Another day, another book review, except this time, there are 3 of them – 3 books that I read recently and enjoyed in very different ways.
Commonwealth is a book I wanted to read when it was first released and I heard some pretty negative reviews even while it was being hyped it seemed by everyone else. People either loved the book or hated it, perhaps comparing it to the author’s most popular novel, Bel Canto, and being disappointed. That might be unfair, like comparing a young child to his more accomplished, older sibling. I finally got around to reading Commonwealth myself and thought some of the literary devices she used were pretty brilliant. It is the story of an encounter that splits up two couples, the dynamics of the two blended families it produces, and the way the individuals all relate to each other. From flipping back and forth in time, the author plays with the fluidity of its effects and the way we often remember our younger selves even when we have changed, and how other people react to the changes in us. There is a book within this book also, a novel that someone else writes that exposes family secrets, and challenges each person’s memory, creating a alternate history of an event that Patchett herself doesn’t share with us.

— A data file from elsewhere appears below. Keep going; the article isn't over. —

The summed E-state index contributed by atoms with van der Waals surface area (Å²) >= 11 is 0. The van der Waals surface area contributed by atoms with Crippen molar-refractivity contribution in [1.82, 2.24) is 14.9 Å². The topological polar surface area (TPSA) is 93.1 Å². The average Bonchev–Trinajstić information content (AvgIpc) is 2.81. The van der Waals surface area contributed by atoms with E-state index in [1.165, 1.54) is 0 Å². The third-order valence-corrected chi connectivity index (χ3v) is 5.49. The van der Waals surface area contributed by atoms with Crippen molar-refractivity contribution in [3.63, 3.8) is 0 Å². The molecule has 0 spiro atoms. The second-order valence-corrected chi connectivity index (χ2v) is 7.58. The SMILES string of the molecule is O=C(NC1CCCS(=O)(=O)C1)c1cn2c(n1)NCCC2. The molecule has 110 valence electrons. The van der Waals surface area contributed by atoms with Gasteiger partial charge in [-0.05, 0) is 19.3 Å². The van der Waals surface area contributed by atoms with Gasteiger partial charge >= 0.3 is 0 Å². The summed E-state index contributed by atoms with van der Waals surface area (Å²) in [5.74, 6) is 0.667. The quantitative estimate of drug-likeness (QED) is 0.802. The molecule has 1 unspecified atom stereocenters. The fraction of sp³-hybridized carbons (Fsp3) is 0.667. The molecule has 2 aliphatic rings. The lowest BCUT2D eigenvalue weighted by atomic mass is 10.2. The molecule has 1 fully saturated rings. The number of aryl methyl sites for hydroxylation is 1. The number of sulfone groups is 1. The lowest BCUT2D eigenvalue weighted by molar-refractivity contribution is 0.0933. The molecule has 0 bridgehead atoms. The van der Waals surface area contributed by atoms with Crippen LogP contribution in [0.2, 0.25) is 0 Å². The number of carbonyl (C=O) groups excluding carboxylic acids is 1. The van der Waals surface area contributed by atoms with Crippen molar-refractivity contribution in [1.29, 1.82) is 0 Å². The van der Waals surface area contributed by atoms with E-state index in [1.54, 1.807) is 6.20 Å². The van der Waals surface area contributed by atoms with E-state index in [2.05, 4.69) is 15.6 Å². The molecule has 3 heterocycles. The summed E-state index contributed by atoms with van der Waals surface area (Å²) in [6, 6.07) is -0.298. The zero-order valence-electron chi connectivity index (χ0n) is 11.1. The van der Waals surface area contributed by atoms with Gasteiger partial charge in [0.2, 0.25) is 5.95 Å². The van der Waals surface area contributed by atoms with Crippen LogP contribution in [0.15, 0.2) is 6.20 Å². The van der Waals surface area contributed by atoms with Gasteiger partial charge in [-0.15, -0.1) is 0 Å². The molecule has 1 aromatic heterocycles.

Scratch is an essay compilation, as various authors share their experiences with writing for fun and transitioning into the commercial aspects of sharing their art. Manjula Martin, editor of the book, used to operate an online magazine with the same name, but preparing for the book’s release, I suppose, the site was cancelled so now if you want to know what authors are saying about getting paid for their work, you have to pay to read it. Ironic. There were insightful moments and statements that I have heard before but at least one controversial topic about whether popular authors can be too successful.
Buy Scratch on: Amazon | Book Depository
The Physics of Everyday Things by James Kakalios is also included in this video and you can read my full review of that one by clicking here.
Buy The Physics of Everyday Things on: Amazon| Book Depository
Click below to watch my video review on YouTube
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